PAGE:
- As much as I hate seeing/hearing myself on film, it is great Professional Development for me.
- The students who miss lessons can view the "teaching" aspect of the lesson.
- Any student who finds my pace too fast can review the video and pause, rewind and replay me.
This has been fantastic! I talk too fast, I move around too much and some of my explanations are just far too wordy/complicated. I tell a great story with enthusiasm and my notes are pretty good too. Sometimes, I make a total mess of it and have to film myself during a non-contact lesson or lunchtime. I have hated seeing myself on film and cringed all too often. However, I think my teaching is getting better; even after 14 years of teaching, I am learning a lot. What I am most proud of is that I do not explain concepts for more than 8-9 minutes usually. Add a few minutes for giving instructions, this means I get to do some real teaching for the other 35+ minutes of a lesson!
My students are busy souls. Sports, field trips and internal assessments (among other things) have "robbed" my students of time in my classroom, working with their peers and being inspired by their wonderful teacher. However, every student who misses a lesson can still "catch up" on the moments their wonderful teacher spent explaining a concept or giving words of wisdom. I am filmed and it goes on the class blog. Now, I even put it on YouTube because I'm not so scared of being criticised any more...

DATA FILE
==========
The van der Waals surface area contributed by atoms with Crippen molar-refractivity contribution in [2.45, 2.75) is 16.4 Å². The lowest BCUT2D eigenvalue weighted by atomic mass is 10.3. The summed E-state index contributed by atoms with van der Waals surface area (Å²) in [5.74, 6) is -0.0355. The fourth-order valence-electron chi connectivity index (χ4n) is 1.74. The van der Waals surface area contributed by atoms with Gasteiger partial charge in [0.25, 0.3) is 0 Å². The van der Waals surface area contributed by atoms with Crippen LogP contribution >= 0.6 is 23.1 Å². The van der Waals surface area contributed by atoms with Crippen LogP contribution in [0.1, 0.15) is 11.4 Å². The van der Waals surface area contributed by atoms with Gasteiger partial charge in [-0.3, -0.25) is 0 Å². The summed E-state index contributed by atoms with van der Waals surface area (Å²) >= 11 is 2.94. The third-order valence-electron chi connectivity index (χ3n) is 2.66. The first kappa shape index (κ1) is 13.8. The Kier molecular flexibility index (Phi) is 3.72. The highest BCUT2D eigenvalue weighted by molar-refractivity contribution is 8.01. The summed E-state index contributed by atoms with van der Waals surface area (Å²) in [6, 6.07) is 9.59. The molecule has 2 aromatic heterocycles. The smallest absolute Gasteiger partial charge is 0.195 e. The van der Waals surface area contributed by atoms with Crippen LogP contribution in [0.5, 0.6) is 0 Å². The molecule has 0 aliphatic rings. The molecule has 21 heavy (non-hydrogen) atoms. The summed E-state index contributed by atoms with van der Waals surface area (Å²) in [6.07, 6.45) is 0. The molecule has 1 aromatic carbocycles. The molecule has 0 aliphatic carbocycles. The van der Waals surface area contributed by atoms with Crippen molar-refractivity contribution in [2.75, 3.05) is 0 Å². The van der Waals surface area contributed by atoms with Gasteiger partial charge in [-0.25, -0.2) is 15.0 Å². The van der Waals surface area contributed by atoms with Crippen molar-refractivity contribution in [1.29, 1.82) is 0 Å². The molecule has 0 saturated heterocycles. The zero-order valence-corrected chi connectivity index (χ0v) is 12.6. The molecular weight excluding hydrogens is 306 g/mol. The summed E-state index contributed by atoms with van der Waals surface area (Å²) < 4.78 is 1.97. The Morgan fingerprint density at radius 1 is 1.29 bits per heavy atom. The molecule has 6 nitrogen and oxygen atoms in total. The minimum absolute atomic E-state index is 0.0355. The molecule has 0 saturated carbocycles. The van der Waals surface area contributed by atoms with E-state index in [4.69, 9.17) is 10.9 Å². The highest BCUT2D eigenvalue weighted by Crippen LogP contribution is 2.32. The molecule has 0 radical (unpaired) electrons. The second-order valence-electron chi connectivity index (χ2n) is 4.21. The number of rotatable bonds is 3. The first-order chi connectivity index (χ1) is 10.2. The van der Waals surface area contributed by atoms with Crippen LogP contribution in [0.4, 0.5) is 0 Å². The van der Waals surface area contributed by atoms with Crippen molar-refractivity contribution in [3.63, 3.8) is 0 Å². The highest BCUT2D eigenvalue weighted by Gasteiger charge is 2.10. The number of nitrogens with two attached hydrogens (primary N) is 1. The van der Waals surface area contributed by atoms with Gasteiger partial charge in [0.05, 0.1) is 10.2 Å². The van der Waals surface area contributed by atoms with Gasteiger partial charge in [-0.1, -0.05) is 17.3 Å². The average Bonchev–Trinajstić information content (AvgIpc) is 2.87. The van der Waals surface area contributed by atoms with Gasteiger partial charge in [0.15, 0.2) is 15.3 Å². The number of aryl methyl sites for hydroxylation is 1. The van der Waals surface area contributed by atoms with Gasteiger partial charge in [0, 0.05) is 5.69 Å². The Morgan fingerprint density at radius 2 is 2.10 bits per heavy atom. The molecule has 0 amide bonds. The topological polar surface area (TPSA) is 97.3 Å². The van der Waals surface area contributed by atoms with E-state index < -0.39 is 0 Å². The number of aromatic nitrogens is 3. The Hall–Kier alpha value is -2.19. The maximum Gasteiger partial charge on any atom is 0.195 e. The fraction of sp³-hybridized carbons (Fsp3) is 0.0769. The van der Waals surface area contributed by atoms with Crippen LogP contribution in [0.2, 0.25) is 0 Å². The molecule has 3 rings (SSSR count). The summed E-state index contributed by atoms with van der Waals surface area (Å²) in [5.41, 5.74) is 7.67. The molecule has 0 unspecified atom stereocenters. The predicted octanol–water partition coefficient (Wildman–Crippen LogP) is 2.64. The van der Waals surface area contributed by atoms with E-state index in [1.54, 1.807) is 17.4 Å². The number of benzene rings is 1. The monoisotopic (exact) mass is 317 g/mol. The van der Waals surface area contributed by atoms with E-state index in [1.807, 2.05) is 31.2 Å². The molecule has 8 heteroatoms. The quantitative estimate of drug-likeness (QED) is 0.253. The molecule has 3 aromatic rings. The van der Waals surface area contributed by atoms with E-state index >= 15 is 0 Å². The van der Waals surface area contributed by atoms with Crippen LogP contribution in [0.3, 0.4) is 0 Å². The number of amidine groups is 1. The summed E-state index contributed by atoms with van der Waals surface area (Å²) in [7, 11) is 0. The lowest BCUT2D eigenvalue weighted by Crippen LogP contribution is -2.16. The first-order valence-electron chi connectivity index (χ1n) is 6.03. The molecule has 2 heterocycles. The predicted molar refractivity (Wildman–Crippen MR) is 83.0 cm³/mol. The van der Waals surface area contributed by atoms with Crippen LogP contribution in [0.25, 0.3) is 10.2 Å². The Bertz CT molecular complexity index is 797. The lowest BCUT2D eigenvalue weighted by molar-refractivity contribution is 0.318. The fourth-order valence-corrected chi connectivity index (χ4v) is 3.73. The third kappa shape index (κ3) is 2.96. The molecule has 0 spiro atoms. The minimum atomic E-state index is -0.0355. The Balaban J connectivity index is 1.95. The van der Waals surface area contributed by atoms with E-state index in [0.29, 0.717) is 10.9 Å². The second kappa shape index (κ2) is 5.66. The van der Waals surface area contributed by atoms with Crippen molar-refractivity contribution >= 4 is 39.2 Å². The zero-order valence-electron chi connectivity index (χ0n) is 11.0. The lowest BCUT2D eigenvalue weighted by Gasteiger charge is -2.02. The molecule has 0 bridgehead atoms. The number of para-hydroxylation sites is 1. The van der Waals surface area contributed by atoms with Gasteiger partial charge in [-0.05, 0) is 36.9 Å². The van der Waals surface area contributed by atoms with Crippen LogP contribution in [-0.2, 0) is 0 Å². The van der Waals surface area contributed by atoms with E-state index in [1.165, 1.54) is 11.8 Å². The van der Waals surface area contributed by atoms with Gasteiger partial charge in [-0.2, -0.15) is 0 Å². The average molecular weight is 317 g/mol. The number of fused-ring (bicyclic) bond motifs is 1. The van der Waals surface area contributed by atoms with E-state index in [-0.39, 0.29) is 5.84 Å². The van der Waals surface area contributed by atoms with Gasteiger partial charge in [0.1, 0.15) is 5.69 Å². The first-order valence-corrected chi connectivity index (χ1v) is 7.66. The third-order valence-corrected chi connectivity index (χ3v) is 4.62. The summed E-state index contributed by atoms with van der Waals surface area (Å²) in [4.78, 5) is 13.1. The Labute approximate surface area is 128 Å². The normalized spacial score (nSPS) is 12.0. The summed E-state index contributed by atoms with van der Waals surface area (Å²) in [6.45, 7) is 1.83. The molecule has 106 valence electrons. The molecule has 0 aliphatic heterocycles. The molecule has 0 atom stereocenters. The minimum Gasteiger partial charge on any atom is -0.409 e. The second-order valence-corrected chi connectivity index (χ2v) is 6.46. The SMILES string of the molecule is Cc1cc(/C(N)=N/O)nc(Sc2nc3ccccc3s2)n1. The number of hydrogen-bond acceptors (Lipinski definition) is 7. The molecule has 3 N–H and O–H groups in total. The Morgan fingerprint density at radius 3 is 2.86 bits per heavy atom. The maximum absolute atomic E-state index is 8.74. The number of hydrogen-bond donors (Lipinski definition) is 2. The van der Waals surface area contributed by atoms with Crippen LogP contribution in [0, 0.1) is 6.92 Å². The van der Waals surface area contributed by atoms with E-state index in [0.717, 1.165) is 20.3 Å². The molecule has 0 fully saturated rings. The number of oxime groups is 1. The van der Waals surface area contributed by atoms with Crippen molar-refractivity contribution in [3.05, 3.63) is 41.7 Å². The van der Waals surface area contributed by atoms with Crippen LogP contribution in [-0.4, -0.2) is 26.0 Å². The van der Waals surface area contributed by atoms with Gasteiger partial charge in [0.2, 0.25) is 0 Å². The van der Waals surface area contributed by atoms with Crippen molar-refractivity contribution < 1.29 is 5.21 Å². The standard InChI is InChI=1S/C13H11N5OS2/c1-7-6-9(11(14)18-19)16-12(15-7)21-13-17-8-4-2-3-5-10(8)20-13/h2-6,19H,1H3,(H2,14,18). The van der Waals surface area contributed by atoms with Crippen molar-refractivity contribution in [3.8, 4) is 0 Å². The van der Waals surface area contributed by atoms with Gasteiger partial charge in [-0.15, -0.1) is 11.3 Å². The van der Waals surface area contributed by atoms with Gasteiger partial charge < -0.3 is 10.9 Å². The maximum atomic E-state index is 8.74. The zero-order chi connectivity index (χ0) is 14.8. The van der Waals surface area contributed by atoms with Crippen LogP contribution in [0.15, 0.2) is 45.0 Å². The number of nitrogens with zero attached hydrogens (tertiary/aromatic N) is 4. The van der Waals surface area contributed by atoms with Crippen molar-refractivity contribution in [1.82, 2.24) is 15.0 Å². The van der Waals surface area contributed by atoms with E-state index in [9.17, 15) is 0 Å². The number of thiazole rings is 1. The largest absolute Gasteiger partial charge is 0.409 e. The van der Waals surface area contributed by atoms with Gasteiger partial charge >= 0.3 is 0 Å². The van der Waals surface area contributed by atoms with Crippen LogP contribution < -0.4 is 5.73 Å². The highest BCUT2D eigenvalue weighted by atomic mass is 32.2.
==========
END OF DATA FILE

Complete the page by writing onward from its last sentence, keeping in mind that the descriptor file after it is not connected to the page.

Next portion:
This was the original reason I did this, but its value has only recently been recognised by my students. I recently taught about the calculations which are needed to analyse a titration. It really is as complicated as it sounds, when first introduced to it!! The first effort was actually an unmitigated disaster, so I re-filmed it on my own, then asked a student to critique it, then posted it on YouTube. While many students worked out how to do the calculations after my first explanation and by doing some examples, a few were totally lost.
Consider this: The assessment for this task requires students to have very good titration techniques and the ability to analyse the data mathematically. These are both tough skills until you have some experience and/or lots of practice. Therefore, within my classroom, I have students working on refining their experimental technique because they can do the calculations just fine, while I have others who can do the experiment but cannot do the calculations at all.
This is what I observed: Students were crowded around laptops watching my films, pausing them, attempting an exercise (or that part of the experiment), then pressing "play" again. They would repeat this process until they felt confident. My virtual self was teaching a very differentiated lesson over and over, yet my corporeal self just circulated the room critiquing experimental technique and being supportive.
I have been asked to present something about the use of technology in the classroom at an upcoming PD Day in Term Two; I have decided to share this idea at that PD Day.